"Bottlecap Fish Sculpture 1994 23 in"
Sculpture : Bottlecaps and Tin
Size : 23x11 x3 in | 58x28 x8 cm
Edition :FAVORITEWELL PRICED
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Sculpture From Bottlecaps and Tin
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Purchased fromOther 2015
Certificate of AuthenticityArt Brokerage
Mr. Imagination - United States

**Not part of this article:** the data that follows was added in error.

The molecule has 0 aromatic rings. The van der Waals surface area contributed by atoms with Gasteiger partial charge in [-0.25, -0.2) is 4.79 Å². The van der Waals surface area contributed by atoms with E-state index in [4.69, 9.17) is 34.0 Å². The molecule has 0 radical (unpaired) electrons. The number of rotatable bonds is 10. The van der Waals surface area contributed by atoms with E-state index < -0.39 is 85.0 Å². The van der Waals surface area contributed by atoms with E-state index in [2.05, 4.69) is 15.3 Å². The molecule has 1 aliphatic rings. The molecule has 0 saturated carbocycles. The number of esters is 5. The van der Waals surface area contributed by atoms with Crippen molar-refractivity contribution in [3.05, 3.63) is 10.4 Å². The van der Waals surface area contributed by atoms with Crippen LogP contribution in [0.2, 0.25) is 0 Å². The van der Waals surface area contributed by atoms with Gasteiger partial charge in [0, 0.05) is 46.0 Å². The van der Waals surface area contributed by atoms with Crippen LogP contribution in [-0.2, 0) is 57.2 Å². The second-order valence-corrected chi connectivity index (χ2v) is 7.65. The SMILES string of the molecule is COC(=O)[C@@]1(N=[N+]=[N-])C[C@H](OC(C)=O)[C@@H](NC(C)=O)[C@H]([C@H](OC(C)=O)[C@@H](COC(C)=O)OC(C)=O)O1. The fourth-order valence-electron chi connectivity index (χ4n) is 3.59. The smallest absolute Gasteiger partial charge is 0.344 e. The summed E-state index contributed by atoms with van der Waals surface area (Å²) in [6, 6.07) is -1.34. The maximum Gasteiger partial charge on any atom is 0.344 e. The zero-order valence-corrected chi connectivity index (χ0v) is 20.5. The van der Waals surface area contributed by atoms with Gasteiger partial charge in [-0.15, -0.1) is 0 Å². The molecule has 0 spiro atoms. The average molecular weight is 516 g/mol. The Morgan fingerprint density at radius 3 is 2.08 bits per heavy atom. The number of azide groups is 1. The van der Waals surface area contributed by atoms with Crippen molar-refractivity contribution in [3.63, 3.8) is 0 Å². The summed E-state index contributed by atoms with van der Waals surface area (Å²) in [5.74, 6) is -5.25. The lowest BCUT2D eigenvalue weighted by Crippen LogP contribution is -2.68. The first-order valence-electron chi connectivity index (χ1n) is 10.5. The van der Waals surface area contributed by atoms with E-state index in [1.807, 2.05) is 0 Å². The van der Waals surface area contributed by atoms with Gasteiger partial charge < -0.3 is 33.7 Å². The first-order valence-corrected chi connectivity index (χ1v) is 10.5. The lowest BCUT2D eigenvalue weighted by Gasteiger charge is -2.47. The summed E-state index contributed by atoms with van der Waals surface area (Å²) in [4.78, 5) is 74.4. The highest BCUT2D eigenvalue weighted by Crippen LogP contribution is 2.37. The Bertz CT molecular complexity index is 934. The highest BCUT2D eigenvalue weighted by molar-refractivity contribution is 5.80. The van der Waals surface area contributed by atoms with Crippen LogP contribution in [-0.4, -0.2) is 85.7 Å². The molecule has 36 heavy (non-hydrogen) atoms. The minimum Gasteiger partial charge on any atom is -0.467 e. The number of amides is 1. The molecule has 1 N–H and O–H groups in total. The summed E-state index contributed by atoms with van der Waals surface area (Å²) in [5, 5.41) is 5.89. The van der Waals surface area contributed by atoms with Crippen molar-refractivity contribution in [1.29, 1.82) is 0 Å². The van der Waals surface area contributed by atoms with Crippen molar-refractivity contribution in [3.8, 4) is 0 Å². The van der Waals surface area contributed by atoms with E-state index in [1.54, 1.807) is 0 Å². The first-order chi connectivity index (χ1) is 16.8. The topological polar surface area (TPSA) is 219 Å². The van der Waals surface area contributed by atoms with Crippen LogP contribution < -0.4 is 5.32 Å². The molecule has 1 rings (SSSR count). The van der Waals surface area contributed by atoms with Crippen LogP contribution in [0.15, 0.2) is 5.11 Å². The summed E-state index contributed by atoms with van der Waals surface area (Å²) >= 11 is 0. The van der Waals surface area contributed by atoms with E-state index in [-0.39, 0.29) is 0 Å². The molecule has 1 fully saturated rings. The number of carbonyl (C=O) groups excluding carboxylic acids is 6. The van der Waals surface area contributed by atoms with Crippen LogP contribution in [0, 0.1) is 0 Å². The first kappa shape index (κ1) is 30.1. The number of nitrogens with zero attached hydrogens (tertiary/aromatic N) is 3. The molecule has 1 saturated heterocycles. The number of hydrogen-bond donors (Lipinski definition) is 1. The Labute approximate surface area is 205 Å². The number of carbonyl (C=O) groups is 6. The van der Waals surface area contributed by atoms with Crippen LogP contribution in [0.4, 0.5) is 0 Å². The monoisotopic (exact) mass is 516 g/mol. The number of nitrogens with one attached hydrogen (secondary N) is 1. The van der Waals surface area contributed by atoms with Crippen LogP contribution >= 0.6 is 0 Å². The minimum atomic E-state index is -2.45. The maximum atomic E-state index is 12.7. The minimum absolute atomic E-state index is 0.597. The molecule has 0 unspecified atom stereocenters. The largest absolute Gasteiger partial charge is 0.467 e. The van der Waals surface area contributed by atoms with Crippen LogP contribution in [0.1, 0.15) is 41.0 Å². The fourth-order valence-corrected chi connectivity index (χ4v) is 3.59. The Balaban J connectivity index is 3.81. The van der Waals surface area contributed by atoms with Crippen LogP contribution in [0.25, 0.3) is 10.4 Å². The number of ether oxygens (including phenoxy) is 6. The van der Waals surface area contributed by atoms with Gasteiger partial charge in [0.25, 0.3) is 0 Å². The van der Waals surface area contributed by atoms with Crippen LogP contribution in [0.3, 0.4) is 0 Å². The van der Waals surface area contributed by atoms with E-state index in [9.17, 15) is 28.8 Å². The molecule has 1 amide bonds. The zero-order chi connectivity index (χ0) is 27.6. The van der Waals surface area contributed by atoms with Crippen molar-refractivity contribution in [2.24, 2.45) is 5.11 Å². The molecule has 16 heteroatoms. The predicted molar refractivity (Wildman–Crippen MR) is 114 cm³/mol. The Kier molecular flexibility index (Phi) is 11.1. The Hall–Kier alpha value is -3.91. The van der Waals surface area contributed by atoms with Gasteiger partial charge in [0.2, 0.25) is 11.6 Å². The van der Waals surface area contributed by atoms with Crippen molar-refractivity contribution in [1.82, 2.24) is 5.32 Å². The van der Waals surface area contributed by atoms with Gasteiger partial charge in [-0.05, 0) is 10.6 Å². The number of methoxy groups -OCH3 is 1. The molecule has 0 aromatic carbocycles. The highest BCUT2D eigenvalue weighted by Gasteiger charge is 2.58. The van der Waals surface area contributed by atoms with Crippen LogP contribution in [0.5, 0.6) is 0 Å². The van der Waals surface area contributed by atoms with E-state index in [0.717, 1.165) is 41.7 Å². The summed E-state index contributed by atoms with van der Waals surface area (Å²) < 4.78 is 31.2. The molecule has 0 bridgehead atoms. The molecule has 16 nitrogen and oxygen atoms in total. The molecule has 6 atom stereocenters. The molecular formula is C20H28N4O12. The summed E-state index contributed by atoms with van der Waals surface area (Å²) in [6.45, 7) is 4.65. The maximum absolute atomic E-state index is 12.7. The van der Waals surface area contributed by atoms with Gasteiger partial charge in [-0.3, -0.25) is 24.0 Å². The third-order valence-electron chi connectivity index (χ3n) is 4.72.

Art Brokerage: Mr. Imagination American Artist: b. 1948-2012. Gregory Warmack, better known as Mr. Imagination was an American outsider artist. He worked in a variety of forms and his work often made use of sandstone and bottlecaps.The third child in a family of nine, Warmack grew up in the Chicago area and had no formal training as an artist, though he began making art objects in his childhood. In the 1970s he made and sold art at street fairs. While in Chicago in 1978, he was shot in the stomach during a mugging and lapsed into a coma. During his hospitalization, he had a spiritual vision which he described as "very peaceful, almost as if I was traveling through history and looking at ancient civilizations." The incident spurred Warmack to renew his focus on art and broaden his scope, and shortly after he began using the name Mr. Imagination. In the 1970s and 1980s, Mr. Imagination worked extensively in sculptures carved from industrial sandstone and incorporating thousands of bottlecaps fastened to surfaces of the sculpted objects. He used paint, wood, nails, putty, and cement, and also incorporated found objects into his work, including vintage commercial items and discarded objects such as tools, household instruments, and mirrors. Many of his works were thematically influenced by African and Egyptian masks and dress. Mr. Imagination's first solo exhibition was assembled in 1983 at the Carl Hammer Galleries in Chicago. He lived and worked in Chicago until 2001, when he relocated to Bethlehem, Pennsylvania. There he contributed pieces to Lehigh University's campus and the Zoellner Arts Center, worked with the Bethlehem Fine Arts Commission, and hosted workshops for children. In January 2008 his home was destroyed in a fire, and shortly thereafter he moved to Atlanta, Georgia. He continued working and exhibiting in Atlanta until his death from a blood infection in 2012 at age 64. His works have been exhibited in shows throughout the United States and internationally, including Venice and Paris. Several of his pieces are part of the collection of the Smithsonian American Art Museum, and he is also exhibited at the American Visionary Art Museum, the American Folk Art Museum, and the High Museum of Art. Listings wanted.